20 years of Creative Scotland’s Youth Music Initiative was celebrated with an inclusive event in Johnstone.
Creative Scotland, the public body that supports the arts and creative industries across the nation — including the works of the Scottish Brass Band Association, recently held its Youth Music Initiative (YMI).
Hosted at Johnstone Town Hall it brought together over 200 teachers, practitioners, community projects and young musicians from local authority areas to celebrate its 20th anniversary.
Performances and speeches
The day included musical performances and discussions about music education, with Scottish Government Culture Minister Neil Gray giving the closing speech.
Launched in 2003 Youth Music Initiative (YMI) aims to break down the barriers to music making by offering free access to children and young people across Scotland. Over the last 20 years, the music education programme has increased participation from 60,000 to 360,000 young people per year.
It’s ‘Access to Music-Making Fund’ creates opportunities outside school time for organisations and individuals for up to 1 year projects with funding of up to £30,000, whilst its ‘Strengthening Youth Music Fund’ provides grantsâ€¯of up to £20,000 for projectsâ€¯lastingâ€¯up to 12 months which aimâ€¯to improve Scotland’s youth music infrastructure and services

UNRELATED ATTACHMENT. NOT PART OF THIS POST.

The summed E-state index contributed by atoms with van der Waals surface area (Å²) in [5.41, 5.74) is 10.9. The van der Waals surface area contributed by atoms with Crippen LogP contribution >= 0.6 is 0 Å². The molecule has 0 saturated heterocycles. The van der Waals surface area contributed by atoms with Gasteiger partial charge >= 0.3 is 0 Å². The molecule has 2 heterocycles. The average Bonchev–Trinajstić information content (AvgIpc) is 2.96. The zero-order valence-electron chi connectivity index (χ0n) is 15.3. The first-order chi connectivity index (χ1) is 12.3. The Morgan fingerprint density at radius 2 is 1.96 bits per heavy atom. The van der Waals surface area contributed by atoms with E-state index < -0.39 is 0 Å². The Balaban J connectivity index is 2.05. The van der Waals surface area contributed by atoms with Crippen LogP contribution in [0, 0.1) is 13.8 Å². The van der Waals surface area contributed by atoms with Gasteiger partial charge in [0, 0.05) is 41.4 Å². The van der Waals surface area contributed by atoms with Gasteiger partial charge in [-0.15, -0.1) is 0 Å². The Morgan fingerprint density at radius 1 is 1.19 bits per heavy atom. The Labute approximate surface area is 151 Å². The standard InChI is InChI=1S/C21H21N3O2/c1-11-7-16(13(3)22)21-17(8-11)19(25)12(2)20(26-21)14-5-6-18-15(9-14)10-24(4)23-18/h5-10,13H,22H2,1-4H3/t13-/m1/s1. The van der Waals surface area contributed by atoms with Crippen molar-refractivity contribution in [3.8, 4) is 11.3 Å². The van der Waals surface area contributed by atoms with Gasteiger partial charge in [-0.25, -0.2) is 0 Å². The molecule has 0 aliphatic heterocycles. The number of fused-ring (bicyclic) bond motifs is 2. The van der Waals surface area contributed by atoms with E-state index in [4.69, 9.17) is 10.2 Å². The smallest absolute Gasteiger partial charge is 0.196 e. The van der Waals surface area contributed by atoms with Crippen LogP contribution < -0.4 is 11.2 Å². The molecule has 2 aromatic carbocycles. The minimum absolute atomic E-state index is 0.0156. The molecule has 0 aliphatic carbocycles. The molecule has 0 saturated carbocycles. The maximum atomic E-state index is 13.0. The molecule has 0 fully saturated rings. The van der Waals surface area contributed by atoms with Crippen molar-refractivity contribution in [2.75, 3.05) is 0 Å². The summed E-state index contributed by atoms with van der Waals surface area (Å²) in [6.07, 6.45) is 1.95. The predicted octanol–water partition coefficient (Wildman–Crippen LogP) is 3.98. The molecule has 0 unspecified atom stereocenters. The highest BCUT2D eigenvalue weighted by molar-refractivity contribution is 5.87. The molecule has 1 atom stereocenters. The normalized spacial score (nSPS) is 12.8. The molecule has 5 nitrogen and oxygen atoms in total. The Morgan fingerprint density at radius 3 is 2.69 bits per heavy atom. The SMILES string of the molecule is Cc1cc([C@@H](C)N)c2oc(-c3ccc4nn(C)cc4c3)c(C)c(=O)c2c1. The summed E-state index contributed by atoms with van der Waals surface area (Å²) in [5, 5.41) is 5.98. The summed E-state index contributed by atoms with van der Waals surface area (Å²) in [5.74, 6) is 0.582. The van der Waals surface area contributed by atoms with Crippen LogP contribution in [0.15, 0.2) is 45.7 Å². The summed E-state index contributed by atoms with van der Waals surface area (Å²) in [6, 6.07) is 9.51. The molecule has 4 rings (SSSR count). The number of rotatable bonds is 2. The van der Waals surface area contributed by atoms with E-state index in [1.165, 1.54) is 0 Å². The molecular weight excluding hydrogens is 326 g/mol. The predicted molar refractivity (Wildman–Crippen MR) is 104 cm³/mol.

Hosting the event, YMI Manager Morag Macdonald said that a key was, “â€¦to pay tribute to those who make it all happen and celebrate the achievements of the last 20 years while looking firmly into the future of this essential initiative.”
In his address Culture Minister Neil Gray said: “Over the years YMI has delivered an impressive record of achievements. I’m particularly proud of the organisation’s engagement with under-represented groups of children and young people who might not otherwise have the opportunity to take part in making music.
It is well-documented that participation in creative activities from a young age inspires and motivates our children, boosting their wellbeing and attainment.
He added: “As we set out in the Scottish Government’s Culture Strategy, we want children and young people, no matter who they are or where they come from, to experience the transformative power of culture and YMI helps us to bring that ambition to life.”
we want children and young people, no matter who they are or where they come from, to experience the transformative power of culture and YMI helps us to bring that ambition to lifeCulture Minister Neil Gray
The day was made up of panel sessions from Scotland’s youth music community, exploring personal stories and the national picture, with speakers from YMI funded initiatives including National Youth Pipe Band of Scotland, Reeltime Music and Ando Glaso, and speakers from across the industry including musician, educator and activist, Dr Diljeet Kaur Bhachu.
The event also invited guests to enjoy a day of musical exploration, through a series of breakout spaces and performances, such as Immersive Music Play (above).